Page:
It’s never wise to put all of your eggs in one basket. Any chicken can tell you that.

Let’s say you do though, and perhaps you don’t want to chance that said eggs wind up poached. Let’s say you really want them scrambled. Maybe with cheese melted on them. No problem. Just pull up to the omelet bar that is a PGD (preimplantation genetic diagnosis) clinic with a fistful of dollars and a pocketful of sperm and you too can play Dr. Moreau.

According to CNN, it is not just the questionable procedure of creating “perfect” babies that is sparking debate, but the slightly more questionable procedure of creating “flawed” babies. Basically, you might want your omelet a little burnt, because a)you like it that way, and b)you’re paying for it. Sure, that might go over okay at brunch, but I can’t imagine justifying the deliberate handicapping of an embryo so that Johnny can have a disability just like mommy and daddy.

Embryo screening, which can run about $15,000 per pop, is usually used to detect any abnoralities in a fetus, which if found is often aborted. That pisses off enough people in its own right. However, the possiblity exists that doctors could choose to fertilize an embryo with defects, should the parent request such a thing.

The examples that some consider as acceptable for tinkering are duplicating dwarfism and deafness. I understand a parent wanting their child to be like them, but why would they deny said child an opportunity to have a healthier or fuller life?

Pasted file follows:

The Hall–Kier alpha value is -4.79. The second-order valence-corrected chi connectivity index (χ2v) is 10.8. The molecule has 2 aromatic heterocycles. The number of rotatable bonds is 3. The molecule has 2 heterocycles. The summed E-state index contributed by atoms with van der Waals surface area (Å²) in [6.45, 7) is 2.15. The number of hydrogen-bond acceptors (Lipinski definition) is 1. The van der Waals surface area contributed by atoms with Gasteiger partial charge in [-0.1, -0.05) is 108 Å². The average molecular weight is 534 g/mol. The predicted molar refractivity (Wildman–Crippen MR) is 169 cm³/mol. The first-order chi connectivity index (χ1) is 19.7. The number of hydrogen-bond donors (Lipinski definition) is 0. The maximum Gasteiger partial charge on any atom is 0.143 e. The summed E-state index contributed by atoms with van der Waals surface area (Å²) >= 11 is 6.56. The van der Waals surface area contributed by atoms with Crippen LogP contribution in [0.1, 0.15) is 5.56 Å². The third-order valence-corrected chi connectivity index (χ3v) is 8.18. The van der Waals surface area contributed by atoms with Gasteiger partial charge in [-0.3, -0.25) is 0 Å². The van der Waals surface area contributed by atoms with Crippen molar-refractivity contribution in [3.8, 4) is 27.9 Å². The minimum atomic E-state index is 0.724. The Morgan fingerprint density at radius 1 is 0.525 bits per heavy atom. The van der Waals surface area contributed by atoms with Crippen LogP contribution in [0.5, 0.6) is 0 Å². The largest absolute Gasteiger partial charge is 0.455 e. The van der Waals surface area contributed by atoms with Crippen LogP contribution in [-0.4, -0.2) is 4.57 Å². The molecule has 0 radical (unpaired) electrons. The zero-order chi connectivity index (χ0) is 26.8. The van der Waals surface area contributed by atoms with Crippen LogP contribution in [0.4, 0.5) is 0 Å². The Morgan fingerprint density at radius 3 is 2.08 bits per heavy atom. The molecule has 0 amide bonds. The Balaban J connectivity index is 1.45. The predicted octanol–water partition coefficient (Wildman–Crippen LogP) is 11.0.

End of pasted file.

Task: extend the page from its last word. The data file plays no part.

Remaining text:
There are many within the communities of dwarfism and deafness, and obviously others, that feel they are not disabled. I respect that. Roll with what you’re given. I applaud it. However, I can’t understand someone that cannot hear wishing the same upon someone they love.

For example, it’s one thing to have known and seen everything about John Lennon, but wouldn’t it be better to hear him than not? We’ve all seen Mr. Holland’s Opus. Music isn’t limited to the hearing, but man, it sure takes it further.

The best quote from the CNN article is attributed to Cara Reynolds of New Jersey, who considered embryo screening before deciding to adopt a dwarf baby.

“You cannot tell me that I cannot have a child who’s going to look like me,” said an outraged Reynolds. “It’s just unbelievably presumptuous and they’re playing God.”

Hello kettle, it’s the pot. You’re black.

How is altering the natural act of egg fertilization the way God wanted it? Just roll the chicken dice like everyone else.